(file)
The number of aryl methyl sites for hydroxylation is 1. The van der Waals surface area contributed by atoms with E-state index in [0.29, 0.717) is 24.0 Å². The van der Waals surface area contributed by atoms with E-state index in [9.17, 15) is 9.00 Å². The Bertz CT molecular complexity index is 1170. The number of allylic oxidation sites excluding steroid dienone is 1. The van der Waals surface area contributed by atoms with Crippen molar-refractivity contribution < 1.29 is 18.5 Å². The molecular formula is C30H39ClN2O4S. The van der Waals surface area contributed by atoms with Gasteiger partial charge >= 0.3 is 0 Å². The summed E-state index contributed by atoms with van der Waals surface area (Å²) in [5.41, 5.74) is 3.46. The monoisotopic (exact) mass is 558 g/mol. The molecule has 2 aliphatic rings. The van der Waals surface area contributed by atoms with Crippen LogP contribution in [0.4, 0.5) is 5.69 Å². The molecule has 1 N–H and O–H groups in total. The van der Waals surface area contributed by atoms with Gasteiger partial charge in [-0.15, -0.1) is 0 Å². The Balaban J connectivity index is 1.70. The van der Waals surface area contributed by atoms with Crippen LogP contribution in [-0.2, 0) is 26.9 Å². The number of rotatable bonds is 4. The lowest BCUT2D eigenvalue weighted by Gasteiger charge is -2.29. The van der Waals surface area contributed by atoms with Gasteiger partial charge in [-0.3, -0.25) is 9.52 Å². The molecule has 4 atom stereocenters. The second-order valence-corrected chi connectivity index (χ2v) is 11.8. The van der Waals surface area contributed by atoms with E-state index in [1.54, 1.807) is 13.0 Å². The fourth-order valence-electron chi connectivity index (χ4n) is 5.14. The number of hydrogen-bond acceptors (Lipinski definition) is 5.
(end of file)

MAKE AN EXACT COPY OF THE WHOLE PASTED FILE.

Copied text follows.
The number of aryl methyl sites for hydroxylation is 1. The van der Waals surface area contributed by atoms with E-state index in [0.29, 0.717) is 24.0 Å². The van der Waals surface area contributed by atoms with E-state index in [9.17, 15) is 9.00 Å². The Bertz CT molecular complexity index is 1170. The number of allylic oxidation sites excluding steroid dienone is 1. The van der Waals surface area contributed by atoms with Crippen molar-refractivity contribution < 1.29 is 18.5 Å². The molecular formula is C30H39ClN2O4S. The van der Waals surface area contributed by atoms with Gasteiger partial charge >= 0.3 is 0 Å². The summed E-state index contributed by atoms with van der Waals surface area (Å²) in [5.41, 5.74) is 3.46. The monoisotopic (exact) mass is 558 g/mol. The molecule has 2 aliphatic rings. The van der Waals surface area contributed by atoms with Crippen LogP contribution in [0.4, 0.5) is 5.69 Å². The molecule has 1 N–H and O–H groups in total. The van der Waals surface area contributed by atoms with Gasteiger partial charge in [-0.15, -0.1) is 0 Å². The Balaban J connectivity index is 1.70. The van der Waals surface area contributed by atoms with Crippen LogP contribution in [-0.2, 0) is 26.9 Å². The number of rotatable bonds is 4. The lowest BCUT2D eigenvalue weighted by Gasteiger charge is -2.29. The van der Waals surface area contributed by atoms with Gasteiger partial charge in [-0.3, -0.25) is 9.52 Å². The molecule has 4 atom stereocenters. The second-order valence-corrected chi connectivity index (χ2v) is 11.8. The van der Waals surface area contributed by atoms with E-state index in [1.54, 1.807) is 13.0 Å². The fourth-order valence-electron chi connectivity index (χ4n) is 5.14. The number of hydrogen-bond acceptors (Lipinski definition) is 5.